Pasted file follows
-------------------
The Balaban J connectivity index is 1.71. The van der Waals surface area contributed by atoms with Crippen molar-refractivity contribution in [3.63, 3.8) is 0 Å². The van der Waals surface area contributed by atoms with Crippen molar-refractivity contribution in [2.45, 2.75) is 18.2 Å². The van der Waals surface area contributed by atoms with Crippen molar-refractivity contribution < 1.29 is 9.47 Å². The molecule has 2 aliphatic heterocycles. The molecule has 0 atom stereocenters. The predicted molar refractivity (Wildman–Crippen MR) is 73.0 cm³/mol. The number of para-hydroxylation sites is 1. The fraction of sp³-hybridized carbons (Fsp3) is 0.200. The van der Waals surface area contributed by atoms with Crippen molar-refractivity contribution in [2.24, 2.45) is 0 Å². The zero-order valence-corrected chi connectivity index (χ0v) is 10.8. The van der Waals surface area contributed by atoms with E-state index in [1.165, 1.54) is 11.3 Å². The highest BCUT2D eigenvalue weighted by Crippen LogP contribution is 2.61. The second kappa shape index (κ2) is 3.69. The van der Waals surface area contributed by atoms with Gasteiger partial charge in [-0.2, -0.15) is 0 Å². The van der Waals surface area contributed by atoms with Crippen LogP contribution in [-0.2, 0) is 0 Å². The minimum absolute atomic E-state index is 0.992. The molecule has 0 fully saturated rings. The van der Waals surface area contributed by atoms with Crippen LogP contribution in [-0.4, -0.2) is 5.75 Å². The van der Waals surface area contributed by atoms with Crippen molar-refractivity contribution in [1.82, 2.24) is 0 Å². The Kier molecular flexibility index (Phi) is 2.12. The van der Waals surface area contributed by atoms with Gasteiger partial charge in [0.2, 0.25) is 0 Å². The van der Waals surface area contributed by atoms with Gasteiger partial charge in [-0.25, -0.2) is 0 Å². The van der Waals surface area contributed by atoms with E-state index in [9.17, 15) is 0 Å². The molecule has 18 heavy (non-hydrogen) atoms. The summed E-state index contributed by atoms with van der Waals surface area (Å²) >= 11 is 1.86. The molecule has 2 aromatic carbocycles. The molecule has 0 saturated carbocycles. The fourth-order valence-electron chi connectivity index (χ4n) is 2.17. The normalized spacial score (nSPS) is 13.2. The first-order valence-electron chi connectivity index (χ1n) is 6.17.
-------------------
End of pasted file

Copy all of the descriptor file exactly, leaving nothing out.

The Balaban J connectivity index is 1.71. The van der Waals surface area contributed by atoms with Crippen molar-refractivity contribution in [3.63, 3.8) is 0 Å². The van der Waals surface area contributed by atoms with Crippen molar-refractivity contribution in [2.45, 2.75) is 18.2 Å². The van der Waals surface area contributed by atoms with Crippen molar-refractivity contribution < 1.29 is 9.47 Å². The molecule has 2 aliphatic heterocycles. The molecule has 0 atom stereocenters. The predicted molar refractivity (Wildman–Crippen MR) is 73.0 cm³/mol. The number of para-hydroxylation sites is 1. The fraction of sp³-hybridized carbons (Fsp3) is 0.200. The van der Waals surface area contributed by atoms with Crippen molar-refractivity contribution in [2.24, 2.45) is 0 Å². The zero-order valence-corrected chi connectivity index (χ0v) is 10.8. The van der Waals surface area contributed by atoms with E-state index in [1.165, 1.54) is 11.3 Å². The highest BCUT2D eigenvalue weighted by Crippen LogP contribution is 2.61. The second kappa shape index (κ2) is 3.69. The van der Waals surface area contributed by atoms with Gasteiger partial charge in [-0.2, -0.15) is 0 Å². The van der Waals surface area contributed by atoms with Crippen LogP contribution in [-0.2, 0) is 0 Å². The minimum absolute atomic E-state index is 0.992. The molecule has 0 fully saturated rings. The van der Waals surface area contributed by atoms with Crippen LogP contribution in [-0.4, -0.2) is 5.75 Å². The van der Waals surface area contributed by atoms with Crippen molar-refractivity contribution in [1.82, 2.24) is 0 Å². The Kier molecular flexibility index (Phi) is 2.12. The van der Waals surface area contributed by atoms with Gasteiger partial charge in [0.2, 0.25) is 0 Å². The van der Waals surface area contributed by atoms with Gasteiger partial charge in [-0.25, -0.2) is 0 Å². The van der Waals surface area contributed by atoms with E-state index in [9.17, 15) is 0 Å². The molecule has 18 heavy (non-hydrogen) atoms. The summed E-state index contributed by atoms with van der Waals surface area (Å²) >= 11 is 1.86. The molecule has 2 aromatic carbocycles. The molecule has 0 saturated carbocycles. The fourth-order valence-electron chi connectivity index (χ4n) is 2.17. The normalized spacial score (nSPS) is 13.2. The first-order valence-electron chi connectivity index (χ1n) is 6.17.